Everything You Need To Know About Aftershave


Any fluid, oil, gel, or other substance that can be used on the skin after you shave is termed an aftershave. Aftershave is basically a routine for many people. For the most part, there’s nothing wrong with putting an aftershave on your skin to disinfect or soothe it. But certain aftershaves can hurt your skin, or become toxic.

Aftershave is used for cleansing the skin, its components, and providers it’s good for, aside from shaving. Check out its ingredients and what you should avoid.

Aftershave Benefits

After-shave is used to take care of your skin after you’ve shaved. The aftereffect of aftershave depends on the type of ingredients it contains. But traditional alcohol-based astringent aftershave acts as an antisepsis for the face after shaving facial hair.

While you shave, you usually leave behind many small cuts and pieces of skin that are more susceptible to bacteria and other substances getting lodged inside.

Aftershave contains ingredients called isopropyl alcohol (isopropanol) or ethyl alcohol that are similar to the ingredients used in hand sanitizer and household cleaning products, such as rubbing alcohol.

These ingredients can kill bacteria or toxins on or just under the skin after you shave. This is why alcohol-based aftershave tends to irritate your face since it contains antibacterial agents.

Alcohol-based aftershaves can actually cause further skin damage when used over time. More natural materials, including jojoba oil or coconut oil, and moisturizers such as lotion or aloe vera, still help the skin from cutting bacteria during the restraining process, while also retaining skin moisture.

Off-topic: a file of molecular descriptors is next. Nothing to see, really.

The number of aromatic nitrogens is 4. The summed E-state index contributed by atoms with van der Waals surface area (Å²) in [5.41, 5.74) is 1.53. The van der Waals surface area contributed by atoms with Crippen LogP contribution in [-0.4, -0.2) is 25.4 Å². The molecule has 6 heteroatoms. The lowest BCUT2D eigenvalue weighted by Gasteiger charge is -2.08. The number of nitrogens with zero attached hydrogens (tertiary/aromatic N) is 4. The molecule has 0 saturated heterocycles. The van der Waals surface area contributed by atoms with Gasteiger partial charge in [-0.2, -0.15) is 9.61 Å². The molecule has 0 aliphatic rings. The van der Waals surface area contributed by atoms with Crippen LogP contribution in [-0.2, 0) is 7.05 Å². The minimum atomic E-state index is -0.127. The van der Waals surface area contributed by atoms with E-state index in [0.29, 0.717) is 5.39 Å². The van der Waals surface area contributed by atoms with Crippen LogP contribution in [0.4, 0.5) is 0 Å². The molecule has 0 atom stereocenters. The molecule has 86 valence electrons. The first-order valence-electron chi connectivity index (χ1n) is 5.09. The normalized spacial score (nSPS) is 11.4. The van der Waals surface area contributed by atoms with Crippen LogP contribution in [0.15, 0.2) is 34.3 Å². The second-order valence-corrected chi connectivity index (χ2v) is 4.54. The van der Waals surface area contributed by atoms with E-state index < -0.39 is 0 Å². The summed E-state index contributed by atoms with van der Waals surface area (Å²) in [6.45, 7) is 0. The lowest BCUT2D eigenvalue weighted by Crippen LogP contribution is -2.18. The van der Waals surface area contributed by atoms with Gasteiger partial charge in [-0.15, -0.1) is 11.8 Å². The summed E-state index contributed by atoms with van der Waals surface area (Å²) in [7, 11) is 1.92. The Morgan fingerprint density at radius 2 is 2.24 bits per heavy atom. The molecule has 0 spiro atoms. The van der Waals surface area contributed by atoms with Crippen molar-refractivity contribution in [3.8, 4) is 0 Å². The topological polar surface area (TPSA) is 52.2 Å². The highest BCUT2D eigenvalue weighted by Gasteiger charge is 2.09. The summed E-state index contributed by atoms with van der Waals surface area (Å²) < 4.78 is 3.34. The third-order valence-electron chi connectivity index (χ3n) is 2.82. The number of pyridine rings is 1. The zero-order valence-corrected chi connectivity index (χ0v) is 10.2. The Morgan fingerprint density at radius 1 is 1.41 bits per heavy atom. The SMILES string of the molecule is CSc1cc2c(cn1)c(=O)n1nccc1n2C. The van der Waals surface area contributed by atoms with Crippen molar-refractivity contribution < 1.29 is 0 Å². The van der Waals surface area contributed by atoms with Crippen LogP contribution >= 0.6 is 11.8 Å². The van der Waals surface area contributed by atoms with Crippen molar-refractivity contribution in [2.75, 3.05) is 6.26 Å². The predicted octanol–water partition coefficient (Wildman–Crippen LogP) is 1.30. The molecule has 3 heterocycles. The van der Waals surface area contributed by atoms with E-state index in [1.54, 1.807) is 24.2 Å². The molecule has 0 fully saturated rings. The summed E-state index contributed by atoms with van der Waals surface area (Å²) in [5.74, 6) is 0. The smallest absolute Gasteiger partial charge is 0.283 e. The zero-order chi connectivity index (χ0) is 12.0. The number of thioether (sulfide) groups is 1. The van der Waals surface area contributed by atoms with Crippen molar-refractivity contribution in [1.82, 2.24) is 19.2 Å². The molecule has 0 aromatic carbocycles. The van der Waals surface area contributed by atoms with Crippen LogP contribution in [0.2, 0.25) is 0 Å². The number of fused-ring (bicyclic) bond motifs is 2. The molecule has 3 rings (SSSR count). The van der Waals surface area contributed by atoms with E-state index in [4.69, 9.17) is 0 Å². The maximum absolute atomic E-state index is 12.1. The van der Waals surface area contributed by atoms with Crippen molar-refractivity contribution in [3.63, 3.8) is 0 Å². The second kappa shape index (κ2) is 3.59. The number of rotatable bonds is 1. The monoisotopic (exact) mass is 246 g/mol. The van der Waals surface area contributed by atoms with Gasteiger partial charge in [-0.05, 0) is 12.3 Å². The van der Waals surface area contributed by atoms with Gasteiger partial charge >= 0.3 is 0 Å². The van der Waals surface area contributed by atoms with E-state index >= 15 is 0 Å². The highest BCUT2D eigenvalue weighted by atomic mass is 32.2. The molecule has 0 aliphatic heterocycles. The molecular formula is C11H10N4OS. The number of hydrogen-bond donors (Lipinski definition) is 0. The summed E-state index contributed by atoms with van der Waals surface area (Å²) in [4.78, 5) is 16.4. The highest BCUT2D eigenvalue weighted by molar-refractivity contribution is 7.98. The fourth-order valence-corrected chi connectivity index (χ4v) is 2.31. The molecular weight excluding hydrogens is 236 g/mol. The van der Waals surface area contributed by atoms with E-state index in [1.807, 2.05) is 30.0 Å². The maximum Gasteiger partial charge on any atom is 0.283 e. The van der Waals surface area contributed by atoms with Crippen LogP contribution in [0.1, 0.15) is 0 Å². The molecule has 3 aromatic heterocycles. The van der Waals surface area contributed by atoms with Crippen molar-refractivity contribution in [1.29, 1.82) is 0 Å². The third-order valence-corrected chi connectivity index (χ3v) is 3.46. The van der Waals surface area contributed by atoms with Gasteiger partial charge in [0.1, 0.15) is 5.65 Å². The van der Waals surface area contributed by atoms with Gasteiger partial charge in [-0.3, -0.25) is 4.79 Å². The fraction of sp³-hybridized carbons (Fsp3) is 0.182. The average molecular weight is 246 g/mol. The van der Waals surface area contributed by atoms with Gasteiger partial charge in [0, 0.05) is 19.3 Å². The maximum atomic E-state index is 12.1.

Other health benefits of natural post-shaves include:

  • Preventing skin damage and ingrown hairs help reduce inflammation and itching.
  • After the skin is cleansed, pores are often sealed to prevent bacteria, dirt, or chemicals from entering, which can reduce rashes, razor burns, and razor bumps.
  • Helping cuts from shaving speed up the process.
  • Preventing folliculitis, or inflammation of the hair follicles, by using a layer of shaving cream, oil or liquid to cover open pores.
  • Protecting your skin’s health can help you avoid complications.
  • Flattering your skin’s smell adds a pleasant feeling.

What Ingredients Do You Need In Aftershave?

Despite what the majority of the advertisements might say, typical aftershave doesn’t kill bacteria and does not enhance your health as time progresses.

Avoid artificial fragrances aftershaves if you can. A lot of aftershaves, especially a lot of those marketed by well-known brands, contain substances that you may be allergic to or may irritate your skin.

Seek out an aftershave that contains some of these possible hair health benefits, including aloe vera, honeysuckle extract, and menthol.

  • Shea butter, a nut-based moisturizer
  • Witch hazel, a plant-based astringent
  • Essential oils for scent and soothing effects (such as lavender oil for relaxation or eucalyptus oil for blood vessel dilation and increased blood flow)